“GREATER SERBIA”

Survivors of concentration camps pose with banners before the trial of former Bosnian Serb military commander Ratko Mladic before a court at the International Criminal Tribunal for the former Yugoslavia (ICTY) in the Hague, Netherlands, November 22, 2017. REUTERS/Michael Kooren

Prosecutors said the ultimate plan pursued by Mladic, Bosnian Serb political leader Radovan Karadzic and Serbian President Slobodan Milosevic was to purge Bosnia of non-Serbs – a strategy that became known as “ethnic cleansing” – and carve out a “Greater Serbia” in the ashes of old federal Yugoslavia.

In arguing for Mladic to be imprisoned for life, prosecutor Alan Tieger said anything else “would be an insult to victims and an affront to justice”.

Mladic was indicted along with Karadzic in 1995, shortly after the Srebrenica killings, but evaded capture until 2011.

File picture: Former Bosnian Serb army commander Ratko Mladic attends his trial at the International Criminal Tribunal for the former Yugoslavia (ICTY) at The Hague May 16, 2012.. REUTERS/Toussaint Kluiters/Pool

His trial in The Hague took more than four years in part because of delays due to his poor health and will be the last case – barring appeals – to be heard by the International Criminal Tribunal for the former Yugoslavia (ICTY).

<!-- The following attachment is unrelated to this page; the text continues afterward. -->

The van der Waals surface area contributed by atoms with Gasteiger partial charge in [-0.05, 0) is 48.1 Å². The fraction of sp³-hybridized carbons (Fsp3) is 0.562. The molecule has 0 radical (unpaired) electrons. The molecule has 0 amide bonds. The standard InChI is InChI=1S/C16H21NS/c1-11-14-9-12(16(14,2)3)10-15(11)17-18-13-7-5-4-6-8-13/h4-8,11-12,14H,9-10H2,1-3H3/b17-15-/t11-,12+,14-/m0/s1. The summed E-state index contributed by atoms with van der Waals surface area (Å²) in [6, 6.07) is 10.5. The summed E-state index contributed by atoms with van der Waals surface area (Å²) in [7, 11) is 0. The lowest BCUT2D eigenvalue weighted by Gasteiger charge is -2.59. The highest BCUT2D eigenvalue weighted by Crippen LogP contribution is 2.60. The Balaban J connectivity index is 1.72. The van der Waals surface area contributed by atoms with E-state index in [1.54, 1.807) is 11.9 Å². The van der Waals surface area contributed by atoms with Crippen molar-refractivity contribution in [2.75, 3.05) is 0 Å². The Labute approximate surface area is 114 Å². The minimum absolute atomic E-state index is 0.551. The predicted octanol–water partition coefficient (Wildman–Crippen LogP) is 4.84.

“From the legal point of view we expect the court to release the general,” Mladic’s son Darko told Reuters. “During the trial we have not seen any evidence against him. What we are worried about now is his health.”

Mladic has suffered several strokes, though U.N. judges rejected a flurry of last-minute attempts by defense lawyers to put off the verdict on medical grounds.

But his lawyers faced an uphill battle, given a mountain of evidence of Serb atrocities produced in previous trials. Four of Mladic’s subordinates have received life sentences, while Karadzic was convicted in 2016 and sentenced to 40 years.

Milosevic, who defended himself, died in prison in 2006 before a verdict was reached in his case.

Mladic’s lawyers argued that Sarajevo was a legitimate military target as it was the main bastion of Muslim-led Bosnian government forces. They also asserted that Mladic left Srebrenica shortly before Serb fighters began executing Muslim detainees and was later shocked to find out they had occurred.

However, prosecutors argued that under war crimes law, even if Mladic did not directly order the killings, he should have known what his subordinates were doing, and would be liable for failing to punish those who committed atrocities.

The ICTY indicted 161 people in all from Bosnia, Croatia, Serbia, Montenegro and Kosovo. It has convicted 83, more than 60 of them ethnic Serbs. Tradebuddy.onlineL8N1NL7ZT]

Reporting by Toby Sterling, Stephanie van den Berg and Ivana Sekularac; editing by Mark Heinrich

Our Standards:The Thomson Reuters Trust Principles.

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Budget Preview: Chancellor Philip Hammond’s Impossible Task To “Square The UK’s Circle”

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At lunchtime today, Philip Hammond will give the weakened Conservative government’s first budget in the new parliament.